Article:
I see social revolution coming about in four different ways.


1. A left-wing populist or left-social democratic government is elected and is continuously pushed from below by a mobilized populace. At some point this government is either pushed out of the way by popular power or dissolved into it.

2. Insurrection in the contemporary style. The government and corporations are seen as totally corrupt and unable to reform by the populace. Massive demonstrations, strikes and occupations bring the economy and government to a standstill. The army and police refuse to attack the people. New forms of governance arise based upon existing neighborhood committees and strike committees.

3. Dual Power – "Government From Below." Involves; a. Coordination of popular movements b. Regionalization of struggles, municipalities controlled from below. 3. consolidation of regional grass roots power. (2)

4. Any combination of the preceding.



End Notes


1. The Platform from the Anarchist FAQ




2. The Social Question: Latin America and "Social Insertion" by Micheal Schmidt




See also articles

Especifismo

And Wikipedia

http://en.wikipedia.org/wiki/Especifismo


5 Comments:

Blogger Renegade Eye said...

I'm not sure where it differs from what Graeme posted?

1:12 PM  
Blogger Larry Gambone said...

Hi Ren, This was in response to Graeme's question in the State and Revolution article , see "how do we take power? What are your thoughts on political parties?" How my answer differs from his view I am not sure.

7:42 AM  
Blogger Graeme said...

Thanks for the answer Larry, interesting post.

I agree that a top-down bureaucratic party is not at all desirable, but at what point does this become simply a name switch? No organization is immune to the threat of bureaucracy, no matter what it is called. Obviously this needs to be fought against at every level, but I don't see anything in this that would prevent a bureaucracy from forming any more than the guards against such deformations in a true Revolutionary party that practices true Democratic Centralism (actually, many parts of the post very much resemble Democratic Centralism, at least in my understanding of it).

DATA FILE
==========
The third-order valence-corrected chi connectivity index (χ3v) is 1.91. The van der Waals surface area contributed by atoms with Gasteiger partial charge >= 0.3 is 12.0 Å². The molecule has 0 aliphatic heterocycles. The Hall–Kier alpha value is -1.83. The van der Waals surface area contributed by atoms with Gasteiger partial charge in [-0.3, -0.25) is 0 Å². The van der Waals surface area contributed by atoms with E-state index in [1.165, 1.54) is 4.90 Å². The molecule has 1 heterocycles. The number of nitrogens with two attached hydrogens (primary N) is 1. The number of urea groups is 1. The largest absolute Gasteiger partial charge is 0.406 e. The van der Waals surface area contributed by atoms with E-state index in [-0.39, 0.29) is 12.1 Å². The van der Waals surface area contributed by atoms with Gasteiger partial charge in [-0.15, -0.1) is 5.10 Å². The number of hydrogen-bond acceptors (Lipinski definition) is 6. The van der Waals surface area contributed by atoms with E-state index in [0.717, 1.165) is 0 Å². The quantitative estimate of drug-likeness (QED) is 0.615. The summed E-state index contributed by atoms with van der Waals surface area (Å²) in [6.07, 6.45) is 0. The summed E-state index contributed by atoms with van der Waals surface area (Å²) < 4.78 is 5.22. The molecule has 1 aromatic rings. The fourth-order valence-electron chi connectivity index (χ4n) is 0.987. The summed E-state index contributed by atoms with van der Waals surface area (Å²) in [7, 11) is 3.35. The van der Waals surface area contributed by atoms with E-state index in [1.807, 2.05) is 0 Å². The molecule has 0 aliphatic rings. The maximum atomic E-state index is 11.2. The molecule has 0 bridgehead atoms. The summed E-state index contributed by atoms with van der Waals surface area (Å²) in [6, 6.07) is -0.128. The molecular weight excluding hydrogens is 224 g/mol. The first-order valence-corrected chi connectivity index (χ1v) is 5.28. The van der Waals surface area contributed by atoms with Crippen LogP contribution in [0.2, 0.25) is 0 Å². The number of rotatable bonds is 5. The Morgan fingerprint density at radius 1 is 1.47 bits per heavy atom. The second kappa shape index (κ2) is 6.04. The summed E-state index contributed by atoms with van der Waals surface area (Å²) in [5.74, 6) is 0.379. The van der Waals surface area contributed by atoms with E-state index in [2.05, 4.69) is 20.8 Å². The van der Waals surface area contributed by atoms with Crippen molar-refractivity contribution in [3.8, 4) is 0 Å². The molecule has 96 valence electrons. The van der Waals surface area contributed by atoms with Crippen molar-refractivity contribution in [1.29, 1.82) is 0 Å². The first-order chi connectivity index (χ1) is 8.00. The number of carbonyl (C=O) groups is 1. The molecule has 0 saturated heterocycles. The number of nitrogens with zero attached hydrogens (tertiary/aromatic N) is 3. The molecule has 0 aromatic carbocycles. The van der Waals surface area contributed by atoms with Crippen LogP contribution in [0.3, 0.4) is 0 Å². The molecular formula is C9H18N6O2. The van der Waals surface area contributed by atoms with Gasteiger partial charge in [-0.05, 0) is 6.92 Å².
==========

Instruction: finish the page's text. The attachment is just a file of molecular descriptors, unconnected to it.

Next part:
1:43 PM  
Blogger mollymew said...

Hi Larry,
What Graeme says may be true if one takes some sort of idealist "democratic centralist" party that has never existed in human history since the end of the Third International. There is no doubt that there have been Trotskyist parties (and to a lesser extent Maoist parties) that have given full freedom for factional debate about one item of consequence tied into 55 items of theoretical non-consequence. Aside from those I have always styled as the "real commies" the ability of the leadership of the parties (Trotskyist and Maoist) involved to enforce the sanction that "THOU SHALT LIE" on their adherants ie "ideological unity" has been pretty minimal. How many Trotskyist sects are there in the world today, or even in any given country ? I would hate to see anarchists repeating this sorry record because, plain and simply, in the absense of overwhelming power of resources (Moscow gold ???) the demand for ideological unity leads to nothing but factionalism and fission over one or the other major point of tactics covered up with all too many points of "theory". ONE effective organization becomes five mutually feuding sects. maybe we should learn from the competition. I have a lot more to say on this subject, but I'll leave to later.

11:50 PM  
Blogger Larry Gambone said...

I think the difference between the Platform and our Marxist friends is that the former is for a GENERAL level of theoretical unity (anti-capitalism, anti-statism etc) which leaves a good amount of leeway, whereas the latter tend to desire unity on every jot and tittle. I se no evidence that Platformist organizations are any more divisiveness-producing than any other form of anarchism. If I though this was the case I wouldn't touch Plastformism with a 10 foot pole. Indeed the worst sectarians in our milieu are not Platformists but fringies like the primmies or some of the syndicalists of the IWA.

8:13 AM